Hanging in the balance
It has been a long time since I’ve posted an update and this is because, while nothing has really happened, a whole lot has happened too.
The short of it is that Leeds City Council (LCC) has not yet met to discuss the planning application, and won’t until at least the end of May, possibly later. While this (hopefully) means that LCC are taking time to consider all implications for community, it also means our fate continues to hang in the balance.
The long of it is that life in Sugar Hill Close and Wordsworth Drive stands as a microcosm of wider Britain: anxiously stagnating in the midst of social and political crisis as decisions are taken out of our hands, while health issues and austerity continue to gnaw away at our safety nets.
In our two streets alone, health conditions have immobilised some of our best campaigners; imminent joblessness and under-employment are sapping the energies of our families and neighbours; and all of this while we pile high cardboard boxes out of fear of a sudden eviction. Brexit discussions rumble on, simultaneously boring the nation (and our neighbours) and providing a dangerous distraction from ever-widening cracks in our social system. Take housing…
Housing policy reform and Section 21
Housing policy developments in the last few months have been mixed and hold little reassurance for us in the Oulton Drive estate. You may have read recently about the government putting an end to Section 21 “no fault” evictions, which previously meant that landlords were able to issue an 8-week eviction notice to tenants without giving a reason. Now landlords will have to bring a “concrete evidenced reason already specified in law” in order to issue notice, which is certainly a positive move – especially to prevent “revenge evictions”, where tenants are turfed-out after making a complaint about the condition of the property. However, there is nothing in this law to prevent landlords unreasonably increasing rent to a level that is unaffordable for the tenant and requires them to leave. Low income renters (like us) are particularly vulnerable to this, as the balance between monthly income and expenditure balances on a knife edge. Landlords will also still be able to evict if they want to sell the property (or move back in themselves). More radical tenant protection measures are desperately needed.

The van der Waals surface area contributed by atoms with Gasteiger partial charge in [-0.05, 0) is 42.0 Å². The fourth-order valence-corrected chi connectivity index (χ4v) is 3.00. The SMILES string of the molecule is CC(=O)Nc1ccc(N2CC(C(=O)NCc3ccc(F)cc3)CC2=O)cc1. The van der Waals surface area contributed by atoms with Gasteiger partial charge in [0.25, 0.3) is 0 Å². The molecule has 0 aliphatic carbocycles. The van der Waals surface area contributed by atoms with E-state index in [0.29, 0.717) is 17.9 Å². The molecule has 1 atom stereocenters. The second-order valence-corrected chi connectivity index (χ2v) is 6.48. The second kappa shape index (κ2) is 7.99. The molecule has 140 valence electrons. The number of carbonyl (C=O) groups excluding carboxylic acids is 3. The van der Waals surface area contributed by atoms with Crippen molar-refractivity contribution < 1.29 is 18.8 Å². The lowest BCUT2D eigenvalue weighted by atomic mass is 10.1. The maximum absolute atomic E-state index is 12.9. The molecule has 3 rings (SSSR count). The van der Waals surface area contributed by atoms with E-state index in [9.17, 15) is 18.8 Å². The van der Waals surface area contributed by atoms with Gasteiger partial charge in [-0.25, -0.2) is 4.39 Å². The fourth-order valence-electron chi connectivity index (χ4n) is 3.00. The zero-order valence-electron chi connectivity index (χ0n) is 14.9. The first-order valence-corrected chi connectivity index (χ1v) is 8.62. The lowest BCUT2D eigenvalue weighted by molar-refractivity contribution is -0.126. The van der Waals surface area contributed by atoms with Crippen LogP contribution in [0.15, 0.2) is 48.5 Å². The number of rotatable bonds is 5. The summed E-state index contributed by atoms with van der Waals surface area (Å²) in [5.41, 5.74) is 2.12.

Beyond that, of course, building more social housing needs to be a priority – yet this is another area where the government is desperately failing. As a recent study has shown, government investment remains focused overwhelmingly on private housing, ‘with only 21% of the total of more than £70bn up to 2022/23 going towards affordable housing’.
An article in the Yorkshire Evening Post last year highlighted that demand for social housing in the region is massively outstripping supply with nearly 800 people bidding for one house in March 2018. With LCC only committing to build 358 new social houses by the end of 2021 (none of which will be in the Rothwell/Woodlesford/Oulton area), it is clear that supply will continue to fall woefully behind need. Where do all of these lack of developments leave us?
Anxiety and Anger
According to recent coverage, the ongoing Brexit saga is making us a nation of angry and pessimistic citizens, frustrated at the sense of a lack of control at our own fate, no matter what side of the spectrum we fall. This is compounding the sense of anxiety and frustration we are feeling day-to-day about potential homelessness from our eviction threat, as well as our everyday struggles with health, jobs, and education.
This is the news of no news. And if you find it boring and a little bit depressing – try living it. (Sadly, I’m sure many of you do…).